The Saudi king has granted women seats on the country’s top advisory council for first time.
King Abdullah issued royal decrees granting women 30 seats on the 150-member Shura Council, which reviews laws and questions ministers, but does not have legislative powers.
Members serve four-year terms. Since 2006, women have been appointed as advisers only.
The decree comes in response to rights advocates’ demands to give a voice to women, many of whom have been challenging the country’s religious establishment, which adheres to Wahhabism, one of the strictest interpretations of Shariah law in Islam.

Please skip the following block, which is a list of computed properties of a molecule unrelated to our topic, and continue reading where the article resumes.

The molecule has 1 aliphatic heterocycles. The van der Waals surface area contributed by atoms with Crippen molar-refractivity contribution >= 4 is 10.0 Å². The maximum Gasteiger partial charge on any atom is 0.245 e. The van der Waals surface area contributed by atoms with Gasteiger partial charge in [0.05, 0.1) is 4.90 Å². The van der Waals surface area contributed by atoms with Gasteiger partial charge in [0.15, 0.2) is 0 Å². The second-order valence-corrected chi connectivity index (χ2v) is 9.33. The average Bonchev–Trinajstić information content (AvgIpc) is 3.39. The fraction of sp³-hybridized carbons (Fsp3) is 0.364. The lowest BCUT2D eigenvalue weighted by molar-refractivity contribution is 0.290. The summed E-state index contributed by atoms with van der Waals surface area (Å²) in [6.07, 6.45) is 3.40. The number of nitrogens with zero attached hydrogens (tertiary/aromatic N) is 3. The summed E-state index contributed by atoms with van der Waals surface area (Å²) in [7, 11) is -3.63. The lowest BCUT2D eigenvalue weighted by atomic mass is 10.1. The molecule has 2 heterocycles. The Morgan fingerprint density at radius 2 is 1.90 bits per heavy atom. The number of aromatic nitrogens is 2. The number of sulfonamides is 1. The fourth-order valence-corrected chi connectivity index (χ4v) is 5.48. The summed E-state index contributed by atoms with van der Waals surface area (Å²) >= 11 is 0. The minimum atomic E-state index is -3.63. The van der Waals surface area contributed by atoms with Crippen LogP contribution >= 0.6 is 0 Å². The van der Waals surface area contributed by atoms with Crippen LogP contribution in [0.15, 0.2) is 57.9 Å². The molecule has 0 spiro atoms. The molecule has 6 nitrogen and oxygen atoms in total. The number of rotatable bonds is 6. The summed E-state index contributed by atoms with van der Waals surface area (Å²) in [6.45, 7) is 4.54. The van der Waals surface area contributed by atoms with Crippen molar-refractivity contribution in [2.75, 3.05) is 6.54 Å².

However, the decrees reflect how the king is trying to not anger powerful religious clerics. The decrees say the female council members must be “committed to Islamic Shariah disciplines” and be “restrained by the religious veil”. Female council members will enter the council by special gates and sit in seats reserved for women.